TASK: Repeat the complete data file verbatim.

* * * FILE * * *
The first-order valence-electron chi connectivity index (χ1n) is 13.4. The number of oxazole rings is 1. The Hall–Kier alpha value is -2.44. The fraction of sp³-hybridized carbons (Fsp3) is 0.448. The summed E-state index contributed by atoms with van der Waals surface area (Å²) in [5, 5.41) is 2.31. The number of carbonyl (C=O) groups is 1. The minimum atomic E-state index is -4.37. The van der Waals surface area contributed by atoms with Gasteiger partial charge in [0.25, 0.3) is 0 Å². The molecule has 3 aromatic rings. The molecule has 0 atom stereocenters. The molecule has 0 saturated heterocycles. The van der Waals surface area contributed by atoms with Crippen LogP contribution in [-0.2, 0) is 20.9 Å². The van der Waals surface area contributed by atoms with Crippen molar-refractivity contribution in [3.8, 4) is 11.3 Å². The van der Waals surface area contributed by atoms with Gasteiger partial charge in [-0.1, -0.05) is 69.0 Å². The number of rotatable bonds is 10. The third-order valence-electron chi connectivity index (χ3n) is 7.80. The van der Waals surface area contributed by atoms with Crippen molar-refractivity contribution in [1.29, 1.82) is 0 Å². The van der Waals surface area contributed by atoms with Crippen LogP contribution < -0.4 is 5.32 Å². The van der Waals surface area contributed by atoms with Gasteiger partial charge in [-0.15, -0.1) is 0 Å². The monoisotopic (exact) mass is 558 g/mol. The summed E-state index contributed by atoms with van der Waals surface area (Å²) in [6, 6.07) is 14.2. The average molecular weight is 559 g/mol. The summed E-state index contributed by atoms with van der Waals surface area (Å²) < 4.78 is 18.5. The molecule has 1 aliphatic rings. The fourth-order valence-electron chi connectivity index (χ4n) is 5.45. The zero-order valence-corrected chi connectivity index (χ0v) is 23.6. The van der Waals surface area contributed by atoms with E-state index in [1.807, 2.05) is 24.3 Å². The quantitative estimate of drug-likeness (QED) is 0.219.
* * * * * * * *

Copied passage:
The first-order valence-electron chi connectivity index (χ1n) is 13.4. The number of oxazole rings is 1. The Hall–Kier alpha value is -2.44. The fraction of sp³-hybridized carbons (Fsp3) is 0.448. The summed E-state index contributed by atoms with van der Waals surface area (Å²) in [5, 5.41) is 2.31. The number of carbonyl (C=O) groups is 1. The minimum atomic E-state index is -4.37. The van der Waals surface area contributed by atoms with Gasteiger partial charge in [0.25, 0.3) is 0 Å². The molecule has 3 aromatic rings. The molecule has 0 atom stereocenters. The molecule has 0 saturated heterocycles. The van der Waals surface area contributed by atoms with Crippen LogP contribution in [-0.2, 0) is 20.9 Å². The van der Waals surface area contributed by atoms with Crippen molar-refractivity contribution in [3.8, 4) is 11.3 Å². The van der Waals surface area contributed by atoms with Gasteiger partial charge in [-0.1, -0.05) is 69.0 Å². The number of rotatable bonds is 10. The third-order valence-electron chi connectivity index (χ3n) is 7.80. The van der Waals surface area contributed by atoms with Crippen molar-refractivity contribution in [1.29, 1.82) is 0 Å². The van der Waals surface area contributed by atoms with Crippen LogP contribution < -0.4 is 5.32 Å². The van der Waals surface area contributed by atoms with Gasteiger partial charge in [-0.15, -0.1) is 0 Å². The monoisotopic (exact) mass is 558 g/mol. The summed E-state index contributed by atoms with van der Waals surface area (Å²) in [6, 6.07) is 14.2. The average molecular weight is 559 g/mol. The summed E-state index contributed by atoms with van der Waals surface area (Å²) < 4.78 is 18.5. The molecule has 1 aliphatic rings. The fourth-order valence-electron chi connectivity index (χ4n) is 5.45. The zero-order valence-corrected chi connectivity index (χ0v) is 23.6. The van der Waals surface area contributed by atoms with E-state index in [1.807, 2.05) is 24.3 Å². The quantitative estimate of drug-likeness (QED) is 0.219.